C. Semi-Block Format
The Semi-Block style's return address, date, complimentary closing and the signature line are at the center of the paper, or rather to the right of center. Everything else is flush with the left margin. Most of us are comfortable with this business letter layout as it has traditionally been the most commonly used.
Semi-block style is characterized by certain parts of the letter being offset. This is usually the header, where you put your name and address. Also, it includes the date and the signature line at the bottom of the letter. These two elements should be aligned with one another, though they are offset from the rest of the letter.
D. Indented Format
In case of the indented/semi-block layout the paragraphs in the body are indented one tab stop. So, you need to use two tabs: one for the indented paragraphs and one for the return address (again, in case no letterhead is used), date, complimentary closing and signature line. Dixie thinks this style is a little outdated. On the other hand, most of us are comfortable with it and a lot of companies still use it. This is how it looks:
E. Simplified Format
The simplified style business letter is a variation of the full-block and semi-block letter formats. Business professionals take you more seriously when you format your written communications using one of these formats. A personal letter format is acceptable for writing to a friend, but using this format when you are sending a communication to another business owner can make you look unprofessional.
Simplified-style business letters contain all the same elements as the full-block and semi-block letters. Like the full-block format, the simplified format left-justifies every line except for the company logo or letterhead. The date line is either slightly right of center or flush with the center of the page. Letters written in the simplified format have fewer internal sections, such as the body, salutation and date line.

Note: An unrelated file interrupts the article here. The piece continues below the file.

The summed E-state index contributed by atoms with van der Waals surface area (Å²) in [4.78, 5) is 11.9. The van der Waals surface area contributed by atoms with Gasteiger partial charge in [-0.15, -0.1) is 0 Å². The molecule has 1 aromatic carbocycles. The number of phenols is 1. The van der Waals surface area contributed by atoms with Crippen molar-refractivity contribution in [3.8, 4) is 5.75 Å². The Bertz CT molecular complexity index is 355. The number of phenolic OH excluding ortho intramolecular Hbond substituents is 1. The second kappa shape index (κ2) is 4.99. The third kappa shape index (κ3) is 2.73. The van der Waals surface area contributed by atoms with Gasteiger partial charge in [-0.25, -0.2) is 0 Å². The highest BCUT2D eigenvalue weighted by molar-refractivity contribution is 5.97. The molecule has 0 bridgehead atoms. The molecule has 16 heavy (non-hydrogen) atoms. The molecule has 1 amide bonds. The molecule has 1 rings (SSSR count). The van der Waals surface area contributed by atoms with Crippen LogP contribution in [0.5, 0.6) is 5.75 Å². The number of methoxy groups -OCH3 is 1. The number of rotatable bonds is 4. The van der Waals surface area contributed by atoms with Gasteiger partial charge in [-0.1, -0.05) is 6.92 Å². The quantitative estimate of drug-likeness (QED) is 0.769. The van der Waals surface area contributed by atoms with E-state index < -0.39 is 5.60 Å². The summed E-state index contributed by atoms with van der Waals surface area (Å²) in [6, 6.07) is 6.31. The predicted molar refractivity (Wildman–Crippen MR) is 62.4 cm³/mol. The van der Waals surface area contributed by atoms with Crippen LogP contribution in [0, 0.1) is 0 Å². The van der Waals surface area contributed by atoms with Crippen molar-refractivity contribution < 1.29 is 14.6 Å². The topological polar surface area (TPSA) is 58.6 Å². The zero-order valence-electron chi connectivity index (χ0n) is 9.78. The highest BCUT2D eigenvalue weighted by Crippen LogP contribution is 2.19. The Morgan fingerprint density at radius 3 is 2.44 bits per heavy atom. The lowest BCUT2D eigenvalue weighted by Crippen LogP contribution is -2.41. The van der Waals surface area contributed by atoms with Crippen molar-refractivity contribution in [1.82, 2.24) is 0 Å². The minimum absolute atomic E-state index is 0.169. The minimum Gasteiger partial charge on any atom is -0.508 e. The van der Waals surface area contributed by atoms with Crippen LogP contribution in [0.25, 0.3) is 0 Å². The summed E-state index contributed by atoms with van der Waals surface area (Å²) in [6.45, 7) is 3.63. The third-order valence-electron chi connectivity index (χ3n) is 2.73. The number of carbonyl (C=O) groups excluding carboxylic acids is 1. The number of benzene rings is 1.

When it is Useful
Using the simplified style is the most useful at times when you don't have a recipient's contact name. Because the simplified style does not require a salutation, you don't need the person's name. The simplified format does away with unneeded formality while maintaining a professional approach.
Set up the margins for the simplified format letter. The right and left margins should be 1 1/4 inches and the top and bottom margins should be 1 1/2 inches. The date of the letter should be placed six to 10 spaces under your company's letterhead. Position the recipient's name, if available, the company name and full address two to four spaces below the date of the letter. Two spaces below this address, type in the subject of your letter in all capital letters. Do not include an opening salutation. Begin the first paragraph of your letter two spaces below the subject line. Single-space each paragraph and place a full space between paragraphs. End with a closing salutation, such as "Sincerely yours," then, five spaces below the salutation, type your name in all capital letters. Immediately under your name, write down your title, again, in all capital letters. Two spaces under your title, type your initials. If your office assistant types your correspondence, she should add a forward slash and her initials in lower-case letters. If you are including an enclosure, type "Enclosure" two spaces below the initial block.
The simplified letter is often used for mass mailings.
- Instead of a salutation, use a heading.
- Leave 2 spaces above and below this heading to set it apart.
- Instead of a closing, write your signature.
- Put your name and title on the same line and in capital letters below your signature.
F. Hanging-Indented Format
Hanging-Indented Format is the style of paragraph composing in which the first line of a text is aligned with the left-margin, and all other linesare indented (moved toward right) by an equal amount of space. Used rarely, except in displaying lists of data. Also called out-denting.
The form of this letter on letter head, date, complementary close and signature are in the position of the Middle letters. The other part on letters such as the inside address, salutation, body, subject of letter are in the position of left-align. At the beginning of the paragraph, paragraphs hanging is not space.